The global cosmetic surgery market is booming, with millions seeking procedures to enhance their appearance.
But the quest for the perfect body can take a deadly turn in unexpected places.
In some international destinations recognised for high rates of procedures, lax regulations, unqualified practitioners, and a relentless pursuit of profit create a deadly cocktail for unsuspecting patients.
According to Patients Beyond Borders, health care travel is believed to be growing at a rate of roughly 15 to 25 percent a year and is led by cosmetic surgery.
The International Society of Plastic Surgeons (ISAPS) reported that plastic surgery procedures grew by 11.2 percent overall, representing more than 14.9 million procedures performed worldwide in 2022.
Josef Woodman, Patients Beyond Borders CEO said market growth has been steady around 25 percent to 30 percent annually for the past 15 years, with more expected in the next five years, in a report.
“Once the domain of the rich and famous, heading to exotic destinations for cosmetic treatment is now accessible to a wider range of patients seeking quality, affordable care,” Woodman said.
Here are a few of such destinations:
Deaths after cosmetic surgeries undergone in the Dominican Republic has made it one of the most notorious destinations for body makeover.
According to the U.S. Centers for Disease Control and Prevention, 93 Americans have died after cosmetic surgery in the Dominican Republic since 2009, with many of the recent deaths involving a procedure known as a Brazilian butt lift.
A Brazilian butt lift involves injecting fat but about two dozen of the deaths were the result of fat or blood clots getting into the lungs or bloodstream.
“Be informed about who is doing your surgery, the qualifications of the person doing your surgery, and whether or not the facility is capable of doing the surgery and whether it is capable of providing adequate post-operative care — which is crucial,” Matthew Hudson, the author of a recent study that raised an alarm on the menace said.
The Dominican Republic is known as a friendly island vacation spot, offering breast implants, liposuction and other operations at lower prices. After an increase in U.S. deaths in 2019 and 2020, the U.S. Embassy contacted the CDC, which investigated along with the Dominican Republic Ministry of Health.
They tallied 93 cosmetic surgery-related deaths of U.S. citizens in the Dominican Republic from 2009 to 2022, or an average of about seven a year. All but one were women.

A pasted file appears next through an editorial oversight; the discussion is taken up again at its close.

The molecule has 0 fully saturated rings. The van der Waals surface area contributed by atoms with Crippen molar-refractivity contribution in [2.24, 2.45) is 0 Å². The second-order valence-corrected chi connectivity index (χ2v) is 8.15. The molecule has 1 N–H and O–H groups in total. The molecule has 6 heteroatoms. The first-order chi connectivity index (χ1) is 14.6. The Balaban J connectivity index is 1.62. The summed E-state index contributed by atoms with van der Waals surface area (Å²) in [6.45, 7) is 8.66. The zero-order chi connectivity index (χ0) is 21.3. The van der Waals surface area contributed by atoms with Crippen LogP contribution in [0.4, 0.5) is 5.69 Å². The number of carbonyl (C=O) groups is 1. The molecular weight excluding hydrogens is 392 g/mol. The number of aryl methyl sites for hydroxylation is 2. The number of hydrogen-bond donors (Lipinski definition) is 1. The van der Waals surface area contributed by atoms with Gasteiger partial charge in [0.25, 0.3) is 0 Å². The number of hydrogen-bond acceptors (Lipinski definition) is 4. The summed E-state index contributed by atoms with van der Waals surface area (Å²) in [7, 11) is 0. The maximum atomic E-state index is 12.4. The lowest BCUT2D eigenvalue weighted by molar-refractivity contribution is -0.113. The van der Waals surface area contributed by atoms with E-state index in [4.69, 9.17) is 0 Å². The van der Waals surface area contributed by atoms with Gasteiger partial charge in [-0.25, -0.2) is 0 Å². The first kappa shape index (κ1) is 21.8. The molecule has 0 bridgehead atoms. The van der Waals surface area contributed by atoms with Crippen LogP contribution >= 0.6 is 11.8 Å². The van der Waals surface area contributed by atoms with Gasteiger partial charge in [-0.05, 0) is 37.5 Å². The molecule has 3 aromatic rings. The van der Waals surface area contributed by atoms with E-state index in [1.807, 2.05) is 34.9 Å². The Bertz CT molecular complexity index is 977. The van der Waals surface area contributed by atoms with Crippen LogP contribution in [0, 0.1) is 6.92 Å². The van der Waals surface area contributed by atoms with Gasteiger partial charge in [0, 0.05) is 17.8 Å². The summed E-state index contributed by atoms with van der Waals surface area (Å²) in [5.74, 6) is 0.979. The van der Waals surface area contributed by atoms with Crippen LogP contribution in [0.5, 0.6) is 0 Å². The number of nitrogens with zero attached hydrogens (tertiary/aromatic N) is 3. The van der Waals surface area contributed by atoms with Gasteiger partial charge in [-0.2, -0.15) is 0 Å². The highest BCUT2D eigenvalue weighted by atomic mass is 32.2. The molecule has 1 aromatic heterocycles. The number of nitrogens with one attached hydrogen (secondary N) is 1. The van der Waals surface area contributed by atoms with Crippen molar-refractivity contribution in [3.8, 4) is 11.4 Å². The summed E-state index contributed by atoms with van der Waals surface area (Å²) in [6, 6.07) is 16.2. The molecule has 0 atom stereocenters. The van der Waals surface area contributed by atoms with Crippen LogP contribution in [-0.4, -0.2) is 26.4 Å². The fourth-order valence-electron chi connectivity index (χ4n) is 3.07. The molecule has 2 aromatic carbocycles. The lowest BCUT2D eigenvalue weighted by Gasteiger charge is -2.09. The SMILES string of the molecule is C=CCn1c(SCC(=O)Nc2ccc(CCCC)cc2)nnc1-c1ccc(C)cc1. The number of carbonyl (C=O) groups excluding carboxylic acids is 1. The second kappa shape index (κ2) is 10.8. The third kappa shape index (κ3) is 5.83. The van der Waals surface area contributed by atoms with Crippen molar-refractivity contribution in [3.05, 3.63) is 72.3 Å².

Sporadic reports also have come out of Mexico, including last year when patients were stricken with fungal meningitis after undergoing cosmetic procedures in the border city of Matamoros. Two clinics were closed and a dozen deaths reported.
It’s an under-dealing but there are victims of a “ghost doctor,” the name given to someone who performs a surgery another surgeon was hired for when the patient is under general anesthetic.
The practice is illegal in South Korea, but activists say weak regulations in the country’s booming $10.7 billion-dollar plastic surgery industry have allowed factory-like clinics, where unqualified staff substitute for surgeons, to thrive, according to CNN.
Doctors sometimes simultaneously conduct multiple operations – meaning they rely on substitutes who may be freshly qualified plastic surgeons, dentists, nurses, or, in some cases, medical equipment sales people – to undertake some of the work for them.
These crimes are hard to prove as many substitute doctors don’t note down the work they have done and many clinics don’t have CCTV cameras.
Reports of deaths after cosmetic surgeries have repeatedly surfaced in the United States, most often in Florida.
The US CDC has issued a separate report of about 15 cases of bacterial infections in women who went to one Florida cosmetic surgery centre in 2022.
Investigation of a case of Nontuberculous mycobacteria NTM infection in a patient who received a cosmetic surgical procedure in Florida identified a total of 15 cases in nine states in patients who received cosmetic surgical procedures at the same facility in Florida. Multiple lapses in infection control and prevention were found at an outpatient cosmetic surgery clinic operating with the same staff members.